Know your Major League Soccer -- Five things we learned from Week 15:
1. The Buck Shaw follies. Hard to say what registered highest on the crazy scale during a strange afternoon at Buck Shaw Stadium in San Jose:
Was it seeing Los Angeles forced to use forward Mike Magee in goal for more than a half? Was it that Los Angeles, already short-handed before kickoff, was playing a man down while dealing with a forward stuck between the pipes? Or, was it that L.A., staring at all that adversity, played some heroically impressive defense in second half and escaped with a 0-0 tie? Or was it watching San Jose struggle so mightily to generate any real danger, while playing at home against a team so ripe for the picking?
Magee must be the smallest man to pay in MLS goal for an entire half since Jorge Campos in the late 90s. But there he was, not just manning goal but making a couple of worthwhile saves when San Jose finally got serious about testing him.
The circumstances: Galaxy starter Donovan Ricketts left with an arm injury that L.A. must deal with now. Then Josh Saunders, probably the league's best backup, allowed San Jose provocateur Steven Lenhart get under his skin and got himself thrown out. That left L.A. without a proper goalkeeper -- so in came Magee.
"I think I blacked out," the Galaxy forward said, explaining how he got the job. "I looked around after Josh Saunders got the red card, and I nominated myself. I did all right I guess. Looking back I have no idea why I nominated myself. I had no idea that after halftime I would be back out on the field. Then it hit me that I was going back in goal, and that was pretty nerve-racking."
2. Epidemic of poor set-piece defending. OK, MLS teams, raise your hand if you think you got the defensive corner kick duties sorted out.
Uh, not so fast there you Red Bulls. You either, Portland Timbers. Heck, can anybody defend a corner kick these days?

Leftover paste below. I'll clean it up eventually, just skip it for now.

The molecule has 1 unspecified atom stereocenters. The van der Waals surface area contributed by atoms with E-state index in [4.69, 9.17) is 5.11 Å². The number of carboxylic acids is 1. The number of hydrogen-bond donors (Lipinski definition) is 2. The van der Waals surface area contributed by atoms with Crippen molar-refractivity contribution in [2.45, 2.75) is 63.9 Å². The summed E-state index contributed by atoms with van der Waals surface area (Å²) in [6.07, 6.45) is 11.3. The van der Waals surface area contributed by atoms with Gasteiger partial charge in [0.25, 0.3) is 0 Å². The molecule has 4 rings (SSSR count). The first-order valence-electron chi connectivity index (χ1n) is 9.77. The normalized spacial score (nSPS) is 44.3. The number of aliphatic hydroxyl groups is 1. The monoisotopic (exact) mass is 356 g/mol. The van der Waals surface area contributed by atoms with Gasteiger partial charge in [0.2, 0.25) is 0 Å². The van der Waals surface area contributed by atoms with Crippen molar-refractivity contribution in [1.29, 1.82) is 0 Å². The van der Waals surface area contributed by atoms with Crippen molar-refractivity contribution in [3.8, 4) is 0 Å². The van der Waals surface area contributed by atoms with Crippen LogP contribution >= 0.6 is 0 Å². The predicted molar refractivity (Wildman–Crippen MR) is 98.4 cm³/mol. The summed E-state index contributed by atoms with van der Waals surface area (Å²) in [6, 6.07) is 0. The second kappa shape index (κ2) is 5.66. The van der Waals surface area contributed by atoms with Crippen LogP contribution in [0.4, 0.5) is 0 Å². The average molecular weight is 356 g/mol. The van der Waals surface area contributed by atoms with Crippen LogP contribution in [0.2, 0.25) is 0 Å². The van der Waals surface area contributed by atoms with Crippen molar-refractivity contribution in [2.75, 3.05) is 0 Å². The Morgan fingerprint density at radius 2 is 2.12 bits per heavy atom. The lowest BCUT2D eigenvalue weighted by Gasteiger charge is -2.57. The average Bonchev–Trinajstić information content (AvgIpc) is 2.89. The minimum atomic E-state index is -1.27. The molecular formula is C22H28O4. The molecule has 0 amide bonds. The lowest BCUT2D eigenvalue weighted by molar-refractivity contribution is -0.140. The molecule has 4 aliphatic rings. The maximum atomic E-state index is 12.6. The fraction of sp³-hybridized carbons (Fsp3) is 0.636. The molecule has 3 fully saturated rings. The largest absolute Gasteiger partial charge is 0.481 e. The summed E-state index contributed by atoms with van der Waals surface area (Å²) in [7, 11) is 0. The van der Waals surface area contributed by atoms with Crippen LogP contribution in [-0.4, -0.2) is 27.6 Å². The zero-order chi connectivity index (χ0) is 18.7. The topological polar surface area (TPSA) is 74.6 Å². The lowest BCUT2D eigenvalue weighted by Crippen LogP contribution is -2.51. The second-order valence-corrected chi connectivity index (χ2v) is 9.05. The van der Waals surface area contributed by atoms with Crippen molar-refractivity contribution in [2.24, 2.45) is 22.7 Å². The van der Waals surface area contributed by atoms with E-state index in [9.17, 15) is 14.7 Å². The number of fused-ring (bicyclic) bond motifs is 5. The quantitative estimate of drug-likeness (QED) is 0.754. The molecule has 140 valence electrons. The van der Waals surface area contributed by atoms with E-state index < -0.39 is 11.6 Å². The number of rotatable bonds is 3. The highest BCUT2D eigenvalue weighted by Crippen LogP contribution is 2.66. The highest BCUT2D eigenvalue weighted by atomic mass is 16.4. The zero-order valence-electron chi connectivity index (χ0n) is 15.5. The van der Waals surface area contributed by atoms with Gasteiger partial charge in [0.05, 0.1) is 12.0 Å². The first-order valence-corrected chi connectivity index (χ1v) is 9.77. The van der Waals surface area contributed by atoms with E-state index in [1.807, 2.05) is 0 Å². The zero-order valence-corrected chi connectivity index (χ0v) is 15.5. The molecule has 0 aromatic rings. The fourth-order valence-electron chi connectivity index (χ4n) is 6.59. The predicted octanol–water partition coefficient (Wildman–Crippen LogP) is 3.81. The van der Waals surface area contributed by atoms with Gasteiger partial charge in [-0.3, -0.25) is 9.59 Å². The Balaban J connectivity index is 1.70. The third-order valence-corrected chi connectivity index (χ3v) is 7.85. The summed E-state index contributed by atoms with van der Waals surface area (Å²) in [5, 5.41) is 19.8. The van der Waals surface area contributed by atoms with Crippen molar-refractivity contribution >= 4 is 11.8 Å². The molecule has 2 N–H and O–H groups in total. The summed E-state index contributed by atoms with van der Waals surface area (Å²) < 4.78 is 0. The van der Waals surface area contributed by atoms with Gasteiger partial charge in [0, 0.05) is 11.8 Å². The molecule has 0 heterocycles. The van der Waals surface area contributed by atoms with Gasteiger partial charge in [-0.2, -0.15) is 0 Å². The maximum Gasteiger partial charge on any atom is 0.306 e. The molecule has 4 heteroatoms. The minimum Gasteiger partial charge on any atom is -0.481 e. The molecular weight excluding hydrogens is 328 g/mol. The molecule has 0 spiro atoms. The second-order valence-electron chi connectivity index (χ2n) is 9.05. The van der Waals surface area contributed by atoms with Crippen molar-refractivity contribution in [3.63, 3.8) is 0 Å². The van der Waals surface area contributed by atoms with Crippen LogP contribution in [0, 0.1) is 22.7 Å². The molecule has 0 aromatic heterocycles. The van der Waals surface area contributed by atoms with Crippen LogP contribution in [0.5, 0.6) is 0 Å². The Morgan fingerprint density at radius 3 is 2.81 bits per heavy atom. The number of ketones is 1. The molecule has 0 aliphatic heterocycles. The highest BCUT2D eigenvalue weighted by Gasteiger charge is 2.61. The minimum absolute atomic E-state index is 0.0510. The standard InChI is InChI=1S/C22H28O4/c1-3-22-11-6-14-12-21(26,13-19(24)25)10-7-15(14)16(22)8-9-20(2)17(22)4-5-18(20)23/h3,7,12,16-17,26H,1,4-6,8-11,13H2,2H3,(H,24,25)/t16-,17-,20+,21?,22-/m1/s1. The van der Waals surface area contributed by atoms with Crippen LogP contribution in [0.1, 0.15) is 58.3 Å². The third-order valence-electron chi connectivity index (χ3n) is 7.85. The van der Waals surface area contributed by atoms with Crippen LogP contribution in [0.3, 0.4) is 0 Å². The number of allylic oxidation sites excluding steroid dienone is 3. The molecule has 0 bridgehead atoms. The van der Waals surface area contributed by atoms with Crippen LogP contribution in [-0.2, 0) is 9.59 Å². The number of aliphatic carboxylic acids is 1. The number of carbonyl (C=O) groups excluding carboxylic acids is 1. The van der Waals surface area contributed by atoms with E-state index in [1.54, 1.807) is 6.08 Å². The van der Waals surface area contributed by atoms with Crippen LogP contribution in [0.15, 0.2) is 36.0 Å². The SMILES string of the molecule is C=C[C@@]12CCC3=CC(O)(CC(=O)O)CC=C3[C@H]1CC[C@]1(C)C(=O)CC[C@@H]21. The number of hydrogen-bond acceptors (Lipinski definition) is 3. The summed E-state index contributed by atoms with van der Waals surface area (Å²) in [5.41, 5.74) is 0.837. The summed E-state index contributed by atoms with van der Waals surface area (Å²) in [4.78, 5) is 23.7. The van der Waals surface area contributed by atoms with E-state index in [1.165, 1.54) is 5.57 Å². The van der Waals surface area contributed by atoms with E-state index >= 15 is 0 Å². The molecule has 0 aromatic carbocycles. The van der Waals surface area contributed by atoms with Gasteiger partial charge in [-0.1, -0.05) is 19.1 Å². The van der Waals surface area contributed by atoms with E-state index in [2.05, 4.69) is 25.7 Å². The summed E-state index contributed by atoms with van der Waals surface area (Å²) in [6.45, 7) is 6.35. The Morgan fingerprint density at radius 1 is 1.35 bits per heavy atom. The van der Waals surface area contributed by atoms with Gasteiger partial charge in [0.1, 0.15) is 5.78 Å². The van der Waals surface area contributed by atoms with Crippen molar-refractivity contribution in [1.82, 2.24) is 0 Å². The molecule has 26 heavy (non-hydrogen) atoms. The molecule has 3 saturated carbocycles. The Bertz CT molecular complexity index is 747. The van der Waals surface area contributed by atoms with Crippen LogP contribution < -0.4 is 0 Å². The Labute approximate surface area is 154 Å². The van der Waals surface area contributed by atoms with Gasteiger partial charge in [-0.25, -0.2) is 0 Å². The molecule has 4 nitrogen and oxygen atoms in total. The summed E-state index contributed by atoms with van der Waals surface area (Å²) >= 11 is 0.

Plenty of teams have struggled at times this year to lock down the restarts on defense. But never was the epidemic more damaging than Thursday in Seattle, where the Red Bulls conceded goals on corner kicks (or in the disorganized aftermath) three times. Combined with Greg Sutton's comedy routine in goal for New York, and the visitors barely had a chance in a 4-2 loss.
Lack of focus and discipline on the Red Bulls' part has cost Hans Backe's team a league-high five goal conceded on corner kicks.
In Texas over the weekend, Portland allowed Dallas to score twice off first-half corner kicks in a 4-0 loss.
That was ironic, considering how many set-piece strikes the Timbers have benefitted from this year. In fact, you might even remember a little verbal spat in the spring between Seattle coach Sigi Schmid and Portland boss John Spencer, as Schmid needled the Timbers for scoring so often off dead balls.
Now it's Seattle making all that time spent on restarts rehearsal in practice pay dividends. Schmid's Sounders have scored from corner kicks or free kicks eight times in the last eight matches. Tyson Wahl, hardly a noted free-kick taker in MLS, curled in a beauty as the home team ruined New England's day Sunday at the newly renamed CenturyLink Field.
3. Here comes KC. It really was tempting to get lulled to sleep by Sporting Kansas City, a side that started with such a sand bag around its leg. It toured MLS like a vagabonds for almost three months while its new stadium was finished. Oh, and how the sun rarely shined on Peter Vermes' team after an initial win. Or, that was the perception.